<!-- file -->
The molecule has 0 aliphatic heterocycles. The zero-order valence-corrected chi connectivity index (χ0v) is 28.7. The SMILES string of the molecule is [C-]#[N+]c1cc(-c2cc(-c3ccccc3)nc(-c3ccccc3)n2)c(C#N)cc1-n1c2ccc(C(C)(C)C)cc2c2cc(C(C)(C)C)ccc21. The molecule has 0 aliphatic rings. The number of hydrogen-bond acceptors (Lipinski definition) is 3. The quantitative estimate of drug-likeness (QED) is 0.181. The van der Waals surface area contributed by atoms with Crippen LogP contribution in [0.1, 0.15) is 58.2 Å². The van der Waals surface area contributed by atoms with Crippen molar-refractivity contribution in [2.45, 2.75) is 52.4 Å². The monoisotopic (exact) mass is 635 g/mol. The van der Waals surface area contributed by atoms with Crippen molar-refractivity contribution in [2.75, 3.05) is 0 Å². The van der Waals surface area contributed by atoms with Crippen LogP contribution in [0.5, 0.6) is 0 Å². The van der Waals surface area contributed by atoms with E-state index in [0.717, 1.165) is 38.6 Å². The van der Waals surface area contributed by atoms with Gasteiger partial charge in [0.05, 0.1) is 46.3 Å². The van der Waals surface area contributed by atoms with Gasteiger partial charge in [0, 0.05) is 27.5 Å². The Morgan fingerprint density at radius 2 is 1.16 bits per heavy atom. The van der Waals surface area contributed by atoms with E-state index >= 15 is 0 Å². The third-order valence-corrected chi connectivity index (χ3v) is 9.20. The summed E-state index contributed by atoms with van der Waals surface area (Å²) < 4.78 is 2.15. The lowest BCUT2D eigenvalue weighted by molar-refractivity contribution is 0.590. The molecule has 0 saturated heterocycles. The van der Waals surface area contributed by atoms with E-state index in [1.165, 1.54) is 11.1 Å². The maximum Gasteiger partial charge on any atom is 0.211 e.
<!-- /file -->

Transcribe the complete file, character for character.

The molecule has 0 aliphatic heterocycles. The zero-order valence-corrected chi connectivity index (χ0v) is 28.7. The SMILES string of the molecule is [C-]#[N+]c1cc(-c2cc(-c3ccccc3)nc(-c3ccccc3)n2)c(C#N)cc1-n1c2ccc(C(C)(C)C)cc2c2cc(C(C)(C)C)ccc21. The molecule has 0 aliphatic rings. The number of hydrogen-bond acceptors (Lipinski definition) is 3. The quantitative estimate of drug-likeness (QED) is 0.181. The van der Waals surface area contributed by atoms with Crippen LogP contribution in [0.1, 0.15) is 58.2 Å². The van der Waals surface area contributed by atoms with Crippen molar-refractivity contribution in [2.45, 2.75) is 52.4 Å². The monoisotopic (exact) mass is 635 g/mol. The van der Waals surface area contributed by atoms with Crippen molar-refractivity contribution in [2.75, 3.05) is 0 Å². The van der Waals surface area contributed by atoms with Crippen LogP contribution in [0.5, 0.6) is 0 Å². The van der Waals surface area contributed by atoms with E-state index in [0.717, 1.165) is 38.6 Å². The van der Waals surface area contributed by atoms with Gasteiger partial charge in [0.05, 0.1) is 46.3 Å². The van der Waals surface area contributed by atoms with Gasteiger partial charge in [0, 0.05) is 27.5 Å². The Morgan fingerprint density at radius 2 is 1.16 bits per heavy atom. The van der Waals surface area contributed by atoms with E-state index >= 15 is 0 Å². The third-order valence-corrected chi connectivity index (χ3v) is 9.20. The summed E-state index contributed by atoms with van der Waals surface area (Å²) < 4.78 is 2.15. The lowest BCUT2D eigenvalue weighted by molar-refractivity contribution is 0.590. The molecule has 0 saturated heterocycles. The van der Waals surface area contributed by atoms with E-state index in [1.165, 1.54) is 11.1 Å². The maximum Gasteiger partial charge on any atom is 0.211 e.